After only having to care for one horse for the majority of the last 14 years, it’s hard for me to fathom caring for a couple hundred cattle or a dozen horses when the weather is bad. As I sit at my desk reading, I think, “there would be no way I could handle taking care of the things by myself.” Sure, I can handle three horses in the frozen tundra of western Kansas when it happens, but there’s no way I could take doing their work day after day. Heck my sister takes care of their cattle – moving bales, feeding and even gathering a sick one or loose one into the pens every day. I have it easy, and honestly, I like it that way. If she can do it, so can I. Or at least that’s what I keep telling myself.

However, if my husband decides to leave me home to care for horses and cattle on my own some day (while he’s off doing something fun), I would like to think he has the confidence in me to not return home to dead or sick livestock.

Eight things

In the eight months that I have been a mother I have learned eight things. Well, maybe more, but the eight for eight things seemed kind of creative. Anyway, here’s what I have learned thus far.

1. Changing diapers is not that big of a deal. I still don’t know why my mother insisted that I practice before Shaun arrived. (I never did. Spence changed all the diapers until we made it home from the hospital). Up until he was born I hadn’t changed a single real diaper in my entire life. Sure I had changed Cabbage Patch doll diapers, but they were always dry, never stunk and were washable.

2. Puke, spitup and burps all stink. Least Shaun’s do. They reek of formula. I don’t know what’s in that (expensive) tub of Similac, but it sure doesn’t smell very appetizing to me. I can handle poop, but puke makes me want to puke myself.

3. Who ever sizes kids clothes doesn’t have any kids. When Shaun was three months old he had clothes that ranged from 0-3 months size to 6 or 9 months. Now at 8 months old he’s still wearing some 9 monthers and mostly 12 months. My sister says don’t go by the size on the tag, but how the clothes fit the kid. She’s right, but you would think manufacturers would be consistent in their madness.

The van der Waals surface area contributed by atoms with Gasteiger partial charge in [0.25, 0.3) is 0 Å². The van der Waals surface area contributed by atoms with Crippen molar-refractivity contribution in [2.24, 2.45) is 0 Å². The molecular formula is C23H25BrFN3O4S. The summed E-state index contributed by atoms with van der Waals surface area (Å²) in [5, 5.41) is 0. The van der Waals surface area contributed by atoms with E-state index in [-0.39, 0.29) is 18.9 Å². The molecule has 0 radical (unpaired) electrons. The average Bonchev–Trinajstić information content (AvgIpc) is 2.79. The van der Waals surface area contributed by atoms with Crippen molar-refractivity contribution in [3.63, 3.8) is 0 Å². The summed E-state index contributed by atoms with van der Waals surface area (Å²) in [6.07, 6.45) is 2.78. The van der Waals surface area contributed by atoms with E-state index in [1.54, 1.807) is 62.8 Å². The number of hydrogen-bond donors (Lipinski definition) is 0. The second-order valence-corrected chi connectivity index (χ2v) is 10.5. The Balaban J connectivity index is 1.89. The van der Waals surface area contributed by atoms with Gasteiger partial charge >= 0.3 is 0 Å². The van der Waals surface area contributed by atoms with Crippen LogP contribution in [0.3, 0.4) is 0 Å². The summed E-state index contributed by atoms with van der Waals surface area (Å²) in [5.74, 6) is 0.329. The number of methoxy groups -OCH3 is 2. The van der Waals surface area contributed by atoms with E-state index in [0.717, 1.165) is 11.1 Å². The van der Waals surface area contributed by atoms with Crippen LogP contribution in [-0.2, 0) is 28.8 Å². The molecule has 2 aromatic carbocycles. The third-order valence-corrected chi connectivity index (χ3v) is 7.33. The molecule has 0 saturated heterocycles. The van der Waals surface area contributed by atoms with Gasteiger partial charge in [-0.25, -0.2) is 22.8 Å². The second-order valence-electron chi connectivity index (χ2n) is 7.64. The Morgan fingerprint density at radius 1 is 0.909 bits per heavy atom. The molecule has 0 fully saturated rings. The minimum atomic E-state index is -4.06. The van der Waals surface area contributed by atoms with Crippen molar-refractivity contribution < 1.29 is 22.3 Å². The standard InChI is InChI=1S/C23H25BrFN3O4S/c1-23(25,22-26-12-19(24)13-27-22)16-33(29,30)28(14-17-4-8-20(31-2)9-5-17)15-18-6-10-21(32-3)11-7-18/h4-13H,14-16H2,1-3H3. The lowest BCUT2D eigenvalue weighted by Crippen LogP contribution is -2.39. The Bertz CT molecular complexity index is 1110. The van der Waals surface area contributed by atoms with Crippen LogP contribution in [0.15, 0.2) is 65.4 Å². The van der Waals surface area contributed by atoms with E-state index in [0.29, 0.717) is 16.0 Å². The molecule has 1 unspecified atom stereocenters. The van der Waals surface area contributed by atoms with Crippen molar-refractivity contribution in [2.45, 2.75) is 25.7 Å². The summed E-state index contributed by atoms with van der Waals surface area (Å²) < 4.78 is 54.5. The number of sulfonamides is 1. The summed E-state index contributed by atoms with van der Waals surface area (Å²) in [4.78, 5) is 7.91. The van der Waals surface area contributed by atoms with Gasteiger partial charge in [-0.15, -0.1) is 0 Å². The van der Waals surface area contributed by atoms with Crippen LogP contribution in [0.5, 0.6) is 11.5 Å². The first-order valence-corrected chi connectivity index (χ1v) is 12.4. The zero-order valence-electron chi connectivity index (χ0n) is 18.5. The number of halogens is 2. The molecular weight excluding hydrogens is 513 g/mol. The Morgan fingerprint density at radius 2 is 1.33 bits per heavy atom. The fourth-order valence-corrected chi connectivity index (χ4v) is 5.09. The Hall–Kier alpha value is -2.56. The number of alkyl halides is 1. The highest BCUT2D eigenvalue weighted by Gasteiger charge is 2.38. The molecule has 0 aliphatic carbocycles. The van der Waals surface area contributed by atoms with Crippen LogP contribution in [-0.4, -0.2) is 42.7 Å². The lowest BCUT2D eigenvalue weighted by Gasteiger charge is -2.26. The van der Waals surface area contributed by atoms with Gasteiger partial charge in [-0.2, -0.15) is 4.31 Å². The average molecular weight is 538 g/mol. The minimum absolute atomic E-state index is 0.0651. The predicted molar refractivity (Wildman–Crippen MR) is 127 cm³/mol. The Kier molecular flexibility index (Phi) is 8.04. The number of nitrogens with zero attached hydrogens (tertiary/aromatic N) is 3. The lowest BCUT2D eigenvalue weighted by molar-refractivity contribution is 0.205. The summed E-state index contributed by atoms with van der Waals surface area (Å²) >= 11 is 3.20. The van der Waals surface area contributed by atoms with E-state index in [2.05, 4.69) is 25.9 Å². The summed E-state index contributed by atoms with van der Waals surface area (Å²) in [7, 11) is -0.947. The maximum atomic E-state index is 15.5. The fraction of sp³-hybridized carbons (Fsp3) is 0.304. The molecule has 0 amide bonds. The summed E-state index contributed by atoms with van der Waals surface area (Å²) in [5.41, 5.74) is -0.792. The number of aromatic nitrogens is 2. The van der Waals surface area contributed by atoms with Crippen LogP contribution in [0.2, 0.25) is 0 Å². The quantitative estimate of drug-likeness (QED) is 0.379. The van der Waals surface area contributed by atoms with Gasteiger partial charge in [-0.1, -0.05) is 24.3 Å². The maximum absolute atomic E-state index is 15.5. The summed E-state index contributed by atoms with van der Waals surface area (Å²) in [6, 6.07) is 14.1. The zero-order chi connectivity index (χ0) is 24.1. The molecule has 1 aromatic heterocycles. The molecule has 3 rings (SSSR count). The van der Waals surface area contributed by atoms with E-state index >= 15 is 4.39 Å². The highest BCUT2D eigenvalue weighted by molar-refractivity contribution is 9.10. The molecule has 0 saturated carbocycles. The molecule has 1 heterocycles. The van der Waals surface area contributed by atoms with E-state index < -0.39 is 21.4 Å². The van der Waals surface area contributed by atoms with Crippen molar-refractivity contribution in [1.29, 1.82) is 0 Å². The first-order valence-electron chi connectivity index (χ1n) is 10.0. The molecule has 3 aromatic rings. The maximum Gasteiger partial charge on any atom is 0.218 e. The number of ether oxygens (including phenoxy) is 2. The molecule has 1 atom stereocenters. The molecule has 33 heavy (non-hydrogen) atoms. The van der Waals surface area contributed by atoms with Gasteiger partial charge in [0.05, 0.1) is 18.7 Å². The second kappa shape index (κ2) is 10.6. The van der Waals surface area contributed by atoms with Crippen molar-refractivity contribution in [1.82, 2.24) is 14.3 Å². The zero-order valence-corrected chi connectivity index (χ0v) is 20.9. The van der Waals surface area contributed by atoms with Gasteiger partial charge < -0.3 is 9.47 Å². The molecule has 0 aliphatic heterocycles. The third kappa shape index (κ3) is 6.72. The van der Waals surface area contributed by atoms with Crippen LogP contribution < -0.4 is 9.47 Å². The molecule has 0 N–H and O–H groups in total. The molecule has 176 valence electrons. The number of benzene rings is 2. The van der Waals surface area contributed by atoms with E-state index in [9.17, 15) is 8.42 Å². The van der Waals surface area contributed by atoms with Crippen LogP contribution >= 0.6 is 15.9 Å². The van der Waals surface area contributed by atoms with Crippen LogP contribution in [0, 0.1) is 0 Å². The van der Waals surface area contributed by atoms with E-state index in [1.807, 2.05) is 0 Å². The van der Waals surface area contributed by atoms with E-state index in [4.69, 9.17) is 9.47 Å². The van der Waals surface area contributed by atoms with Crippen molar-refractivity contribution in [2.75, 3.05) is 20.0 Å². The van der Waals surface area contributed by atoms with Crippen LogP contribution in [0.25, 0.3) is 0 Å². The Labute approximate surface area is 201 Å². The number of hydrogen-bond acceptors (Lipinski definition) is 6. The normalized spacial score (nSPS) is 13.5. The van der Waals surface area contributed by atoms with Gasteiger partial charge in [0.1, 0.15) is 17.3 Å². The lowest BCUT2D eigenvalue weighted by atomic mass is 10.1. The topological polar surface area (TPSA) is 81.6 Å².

4. Know-it-alls. They are everywhere. And just because you had a kid 5, 10 or 30 years ago, doesn’t make you an expert with MY kid. I know him better than anybody. Sure I will take your advice when offered and think it over, but if it doesn’t make any sense to me or couldn’t be found via google, it’s likely to go in one ear and out the other. I don’t want to sound like a know-it-all myself, but I have figured out some things along this journey so far.

5. Kids are humbling. Especially when they are sick. I’m college educated, but that doesn’t come in very handy when you are trying to figure out why your child is screaming at 2 in the morning. (FYI, has it been fed? Is its butt wet?)

6. Fun. I never thought in a million years, that I could sit with an 8 month old for hours on end watching him play or getting him to play with me. Nor did I think sitting home on a Friday night being entertained by said 8 month old either would be much fun. However, a night out once and a while is entertaining too.

7. Change. Kids change your life. Period. End of story. Never again can you make a quick trip to town or go for a quick ride on your horse. However, you can do those things and much more with a little advanced planning.

8. Cleaning house with kids around is like shoveling snow while it’s still snowing. I ran across this quote a while back, and laughed then, but it is SO true now. Granted Spence can still make a mess in record time, Shaun is not far behind.  He must have a good teacher..

Shaun “organizing” his books for mom.

On the go

We are headed to Nashville in a couple of weeks for work and one of my duties is to work on our blog covering the convention. Found the wordpress app on my BlackBerry and wanted to test its capabilities out.

Looks as though it works. Be watching for fun pics from Nashville Feb. 1 to 4.

Impending doom

In one month my mare will reach her 20th birthday. It’s hard for me to believe that she’s that old. She was 6 when I bought her on April Fool’s day in 1998 while I was going to school at Hutchinson Community College. The purchase may have never happened if it wasn’t for my mom and sister.

My mare, Sweet Heart Slew

I had the cash left over from a sale of another horse and it was burning a hole in my pocket. My sister and I heard of the consignment sale at the sale barn in South Hutchinson, organized by a local rodeo company. The sale was about over when the “granddaughter of Seattle Slew” came through the ring. We looked at each other and said, lets go for it. She did the bidding and we ended up with the brown mare, however I had to borrow $250 more than I had from my sister and my mother. My mom still claims she owns the tail..

The first week I worked with my new mare was eye opening. After one afternoon ride, she had made me so mad that when I got back to the barn with her I handed my sister the reins and said, “here, take her. I don’t want her. She’s nuts!” However, through a little more digging we found she was passed through several sales after running on the track and was just not broke. But I didn’t give up.